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Friday, September 14, 2012

The Joy In Relational Presence

In this day and age we tend to live more independent lives than ever. Technology is at least part of the explanation; convenience also. There are myriads of social and human-nature factors at play. But our independence, which is supposed to deliver us more freedom, has actually delivered us more isolation. We may feel more disconnected nowadays—besides the ability to catch up with people over social media—than ever.
More independence and more freedom has not necessarily equated to more joy.
The Gospel narrative, on the other hand, speaks of a more dependent model. We are urged to depend on God and to be proactively responsible within the lives of others that touch our lives. This mix of dependency on God and responsibility within the lives of others brings us to the opportunity for interdependence.
When we achieve interdependence, which implies relational ways of being, we experience joy. Anytime we have joy we also tend to have much grasp on peace.
Enjoying Interdependence
If we recognise that independence breeds isolation, we understand that being responsibly dependent within community—to enjoy interdependence—is the way to joy through relational presence.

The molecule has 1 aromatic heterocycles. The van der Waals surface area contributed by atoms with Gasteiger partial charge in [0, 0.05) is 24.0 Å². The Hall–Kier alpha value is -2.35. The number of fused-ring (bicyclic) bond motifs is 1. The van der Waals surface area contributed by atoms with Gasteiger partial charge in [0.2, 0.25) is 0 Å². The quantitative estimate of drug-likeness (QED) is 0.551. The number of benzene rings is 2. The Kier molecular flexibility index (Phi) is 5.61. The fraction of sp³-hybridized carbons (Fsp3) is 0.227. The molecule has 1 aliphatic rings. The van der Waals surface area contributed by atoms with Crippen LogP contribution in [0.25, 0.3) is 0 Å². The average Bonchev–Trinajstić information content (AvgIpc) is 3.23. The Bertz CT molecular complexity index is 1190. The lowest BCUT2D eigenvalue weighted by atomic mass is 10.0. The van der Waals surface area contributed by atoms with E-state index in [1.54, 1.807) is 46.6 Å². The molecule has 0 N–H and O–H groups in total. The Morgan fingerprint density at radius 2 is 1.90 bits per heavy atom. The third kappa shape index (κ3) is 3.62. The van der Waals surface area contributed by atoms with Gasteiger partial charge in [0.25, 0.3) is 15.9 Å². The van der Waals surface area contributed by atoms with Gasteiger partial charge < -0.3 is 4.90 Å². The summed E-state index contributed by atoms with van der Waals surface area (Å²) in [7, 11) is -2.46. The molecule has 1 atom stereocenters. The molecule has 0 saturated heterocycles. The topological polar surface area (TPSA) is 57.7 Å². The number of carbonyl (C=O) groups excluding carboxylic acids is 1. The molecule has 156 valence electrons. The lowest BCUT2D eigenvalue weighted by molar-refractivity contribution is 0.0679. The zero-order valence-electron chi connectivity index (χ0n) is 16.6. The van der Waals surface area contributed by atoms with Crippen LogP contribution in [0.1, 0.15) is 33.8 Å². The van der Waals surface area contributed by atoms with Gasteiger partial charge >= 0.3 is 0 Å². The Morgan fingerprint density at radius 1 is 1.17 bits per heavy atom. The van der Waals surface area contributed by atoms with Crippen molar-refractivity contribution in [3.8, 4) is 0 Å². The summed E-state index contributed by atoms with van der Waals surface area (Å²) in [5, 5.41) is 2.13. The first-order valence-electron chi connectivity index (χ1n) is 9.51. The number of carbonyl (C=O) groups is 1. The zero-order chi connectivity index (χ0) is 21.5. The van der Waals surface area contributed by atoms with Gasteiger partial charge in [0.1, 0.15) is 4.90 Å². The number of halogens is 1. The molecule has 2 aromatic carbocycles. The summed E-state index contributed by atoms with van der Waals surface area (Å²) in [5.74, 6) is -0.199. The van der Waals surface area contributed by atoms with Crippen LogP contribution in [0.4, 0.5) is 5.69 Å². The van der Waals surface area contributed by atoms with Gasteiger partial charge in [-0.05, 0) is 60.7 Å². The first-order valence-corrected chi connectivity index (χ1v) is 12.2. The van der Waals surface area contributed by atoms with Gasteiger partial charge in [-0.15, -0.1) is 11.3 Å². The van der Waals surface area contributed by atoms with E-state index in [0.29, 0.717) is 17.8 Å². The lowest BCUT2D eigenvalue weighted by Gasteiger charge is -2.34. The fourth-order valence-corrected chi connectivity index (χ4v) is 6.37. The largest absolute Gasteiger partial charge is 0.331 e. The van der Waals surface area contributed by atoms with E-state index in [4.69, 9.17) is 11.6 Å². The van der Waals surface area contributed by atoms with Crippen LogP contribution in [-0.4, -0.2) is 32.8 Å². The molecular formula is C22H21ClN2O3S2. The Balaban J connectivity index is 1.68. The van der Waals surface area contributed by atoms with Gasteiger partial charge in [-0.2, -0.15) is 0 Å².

Such a presence is the way we feel and hold ourselves. In the company of others we enjoy their presence, as we enjoy our own. We don’t force it. We allow it to come and rest with us. There is a superior joy to be experienced when we coexist in community like this.
When we allow others to rely upon us and we allow ourselves to rely upon others, and this occurs within the realm of mutual satisfaction, we are achieving interdependence.
This is true community where trust and respect flow between two parties and the connection seems effortless. Sure, there will be conflicts, but nothing the two entities can’t work out.
Enjoying interdependence takes us higher into the realm of Divinity. God is in these moments of mutual enjoyment. Love exists there. It is the halcyon experience.
Breaking Out Of Our Isolation
We may be isolated and unable, at this present time, to experience the fullness of God within the world.
Besides experiencing the pure presence of God, through prayer, fasting and meditation etc, we experience God in community—in relationship with other people.
Breaking out of our isolation sufficient enough to experience these blessings requires boldness. It requires a tenacious desire for something better. There may be no better experience in this life than the common or not-so-common love of simple and authentic fellowship.
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Besides closeness to God, our greatest joy comes from trusting and respectful human relationships where we give and receive love. Joy is copious when relational presence between two people is struck.
© 2012 S. J. Wickham.

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